The allure of living in the present moment is popular but also endangered. The pandemic lockdown has forced millions of people into cramped living conditions that disrupts normal life, puts strain on relationships, adds stress to families, and introduces depression and anxiety. Escaping the present moment is likely to be everyone’s dream.
But the situation will eventually change, and phrases like “the power of now” are embedded in people’s aspirations. The present moment has wound up being a problem and a solution at a same time. The most basic question needs answering, then. Why live in the present moment and how is it achieved?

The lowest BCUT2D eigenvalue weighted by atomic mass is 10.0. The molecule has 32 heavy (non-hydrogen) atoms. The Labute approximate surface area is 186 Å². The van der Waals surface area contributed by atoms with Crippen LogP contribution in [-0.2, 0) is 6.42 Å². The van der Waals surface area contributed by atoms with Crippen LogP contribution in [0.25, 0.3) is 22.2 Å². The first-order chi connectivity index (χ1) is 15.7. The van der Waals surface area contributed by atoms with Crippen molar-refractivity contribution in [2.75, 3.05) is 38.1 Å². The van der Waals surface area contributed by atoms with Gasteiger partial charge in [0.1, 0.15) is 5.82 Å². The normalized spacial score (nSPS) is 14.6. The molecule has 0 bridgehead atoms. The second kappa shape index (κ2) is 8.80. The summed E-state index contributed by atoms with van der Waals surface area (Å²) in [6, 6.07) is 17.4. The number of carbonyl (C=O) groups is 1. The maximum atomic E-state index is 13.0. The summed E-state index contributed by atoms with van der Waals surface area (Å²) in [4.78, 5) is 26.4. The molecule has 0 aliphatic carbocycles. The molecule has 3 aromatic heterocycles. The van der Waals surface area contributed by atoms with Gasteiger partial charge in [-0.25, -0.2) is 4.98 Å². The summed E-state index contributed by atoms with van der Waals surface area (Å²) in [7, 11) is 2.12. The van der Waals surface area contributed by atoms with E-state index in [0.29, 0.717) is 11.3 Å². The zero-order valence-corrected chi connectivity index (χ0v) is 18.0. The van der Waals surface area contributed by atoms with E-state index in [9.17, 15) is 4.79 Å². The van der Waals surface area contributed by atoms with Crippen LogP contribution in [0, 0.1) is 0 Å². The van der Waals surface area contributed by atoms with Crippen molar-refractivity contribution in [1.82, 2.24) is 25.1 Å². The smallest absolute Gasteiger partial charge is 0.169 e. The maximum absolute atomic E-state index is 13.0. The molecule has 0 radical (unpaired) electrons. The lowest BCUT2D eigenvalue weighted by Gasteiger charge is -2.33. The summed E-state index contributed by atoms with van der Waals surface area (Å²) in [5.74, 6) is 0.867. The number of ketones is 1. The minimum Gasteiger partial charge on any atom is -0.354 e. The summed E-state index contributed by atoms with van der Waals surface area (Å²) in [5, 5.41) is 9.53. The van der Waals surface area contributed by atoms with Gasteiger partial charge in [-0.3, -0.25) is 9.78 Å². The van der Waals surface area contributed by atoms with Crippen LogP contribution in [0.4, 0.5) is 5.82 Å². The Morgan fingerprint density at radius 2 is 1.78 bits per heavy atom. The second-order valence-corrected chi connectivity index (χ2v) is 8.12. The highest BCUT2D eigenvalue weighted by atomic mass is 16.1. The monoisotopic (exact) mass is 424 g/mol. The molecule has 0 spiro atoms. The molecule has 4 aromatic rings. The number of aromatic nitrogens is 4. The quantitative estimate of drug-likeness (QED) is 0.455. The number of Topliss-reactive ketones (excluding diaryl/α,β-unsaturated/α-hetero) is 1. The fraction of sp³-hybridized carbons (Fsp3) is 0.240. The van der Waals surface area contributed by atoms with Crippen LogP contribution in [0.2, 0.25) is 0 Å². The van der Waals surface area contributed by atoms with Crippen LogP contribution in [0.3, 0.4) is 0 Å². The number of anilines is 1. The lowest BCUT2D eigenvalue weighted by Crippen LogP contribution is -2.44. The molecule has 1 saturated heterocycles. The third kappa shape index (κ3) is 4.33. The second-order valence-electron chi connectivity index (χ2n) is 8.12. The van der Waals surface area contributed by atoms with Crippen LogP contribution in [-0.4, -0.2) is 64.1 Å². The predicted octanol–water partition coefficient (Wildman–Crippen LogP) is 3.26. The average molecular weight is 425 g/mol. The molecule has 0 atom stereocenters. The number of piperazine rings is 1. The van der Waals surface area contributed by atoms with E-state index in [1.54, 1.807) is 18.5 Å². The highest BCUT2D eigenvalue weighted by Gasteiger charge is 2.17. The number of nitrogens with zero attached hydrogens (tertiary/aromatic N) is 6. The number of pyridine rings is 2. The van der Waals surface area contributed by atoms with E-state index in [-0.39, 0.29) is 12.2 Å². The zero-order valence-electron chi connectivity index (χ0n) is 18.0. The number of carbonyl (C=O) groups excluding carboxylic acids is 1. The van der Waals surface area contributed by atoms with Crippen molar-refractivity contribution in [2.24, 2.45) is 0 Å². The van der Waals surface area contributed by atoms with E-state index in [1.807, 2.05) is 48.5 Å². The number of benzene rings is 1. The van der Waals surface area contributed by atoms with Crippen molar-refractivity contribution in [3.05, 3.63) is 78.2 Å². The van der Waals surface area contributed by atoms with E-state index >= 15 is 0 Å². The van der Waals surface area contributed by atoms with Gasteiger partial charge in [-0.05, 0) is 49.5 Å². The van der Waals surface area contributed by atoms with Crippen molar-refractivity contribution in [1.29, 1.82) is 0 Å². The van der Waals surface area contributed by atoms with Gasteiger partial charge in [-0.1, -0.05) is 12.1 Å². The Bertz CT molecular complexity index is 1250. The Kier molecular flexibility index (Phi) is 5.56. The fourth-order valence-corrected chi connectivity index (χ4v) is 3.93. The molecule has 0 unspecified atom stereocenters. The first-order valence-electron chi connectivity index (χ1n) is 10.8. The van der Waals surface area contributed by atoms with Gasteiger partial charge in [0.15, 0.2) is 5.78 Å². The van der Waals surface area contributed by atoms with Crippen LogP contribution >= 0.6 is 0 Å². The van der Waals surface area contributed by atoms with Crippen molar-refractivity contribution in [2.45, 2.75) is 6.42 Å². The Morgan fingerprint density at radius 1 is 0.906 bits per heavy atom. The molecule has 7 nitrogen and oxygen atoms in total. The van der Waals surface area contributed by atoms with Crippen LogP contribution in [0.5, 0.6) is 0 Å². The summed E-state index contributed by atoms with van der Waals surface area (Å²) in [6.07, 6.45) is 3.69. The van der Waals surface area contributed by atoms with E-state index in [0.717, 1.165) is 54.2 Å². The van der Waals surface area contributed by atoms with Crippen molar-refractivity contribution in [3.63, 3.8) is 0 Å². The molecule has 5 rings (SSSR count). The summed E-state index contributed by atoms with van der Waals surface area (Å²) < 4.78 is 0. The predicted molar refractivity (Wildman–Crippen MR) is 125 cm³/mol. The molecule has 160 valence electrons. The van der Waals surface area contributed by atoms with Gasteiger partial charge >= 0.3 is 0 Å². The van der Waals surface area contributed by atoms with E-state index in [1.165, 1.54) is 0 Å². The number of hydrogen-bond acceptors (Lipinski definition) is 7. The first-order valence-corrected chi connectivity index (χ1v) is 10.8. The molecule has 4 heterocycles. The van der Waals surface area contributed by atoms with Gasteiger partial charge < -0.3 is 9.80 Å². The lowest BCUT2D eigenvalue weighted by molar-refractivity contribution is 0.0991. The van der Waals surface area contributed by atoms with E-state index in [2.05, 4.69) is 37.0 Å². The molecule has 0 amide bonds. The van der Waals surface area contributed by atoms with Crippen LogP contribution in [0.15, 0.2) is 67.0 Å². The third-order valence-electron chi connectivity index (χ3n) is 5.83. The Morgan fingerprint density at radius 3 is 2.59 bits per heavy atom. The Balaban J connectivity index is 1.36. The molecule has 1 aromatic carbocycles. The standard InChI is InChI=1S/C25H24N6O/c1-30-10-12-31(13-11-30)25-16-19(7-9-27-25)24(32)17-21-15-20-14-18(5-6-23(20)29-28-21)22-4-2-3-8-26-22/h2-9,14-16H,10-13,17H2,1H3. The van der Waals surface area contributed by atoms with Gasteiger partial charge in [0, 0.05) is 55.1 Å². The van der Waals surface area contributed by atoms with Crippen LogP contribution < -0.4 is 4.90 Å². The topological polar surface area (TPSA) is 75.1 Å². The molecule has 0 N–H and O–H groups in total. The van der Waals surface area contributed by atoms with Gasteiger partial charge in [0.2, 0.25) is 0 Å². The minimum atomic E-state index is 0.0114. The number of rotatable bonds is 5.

Sometimes the present moment brings experiences of love, kindness, creativity, beauty, and insight. In those moments no one needs to ask why it’s good to live in the now. (The body’s trillions of cells, including brain cells, don’t ask the question, because they are designed to only live in the present, occupied with thousands of chemical reactions and electrical signaling every second. Even when you recall a past event, your brain is strictly confined to the now in order to retrieve the memory.)
The first thing to notice when you are overtaken by the now is that you didn’t have to work for it. The present moment is always present. The real question is why we aren’t in the present moment. Countless people ae working hard on themselves to stay in the now. But if it takes no work to get a glimpse of the beauty, love, and fulfillment that dawns in the present moment, can we expect that working to get back there is really necessary, or even effective?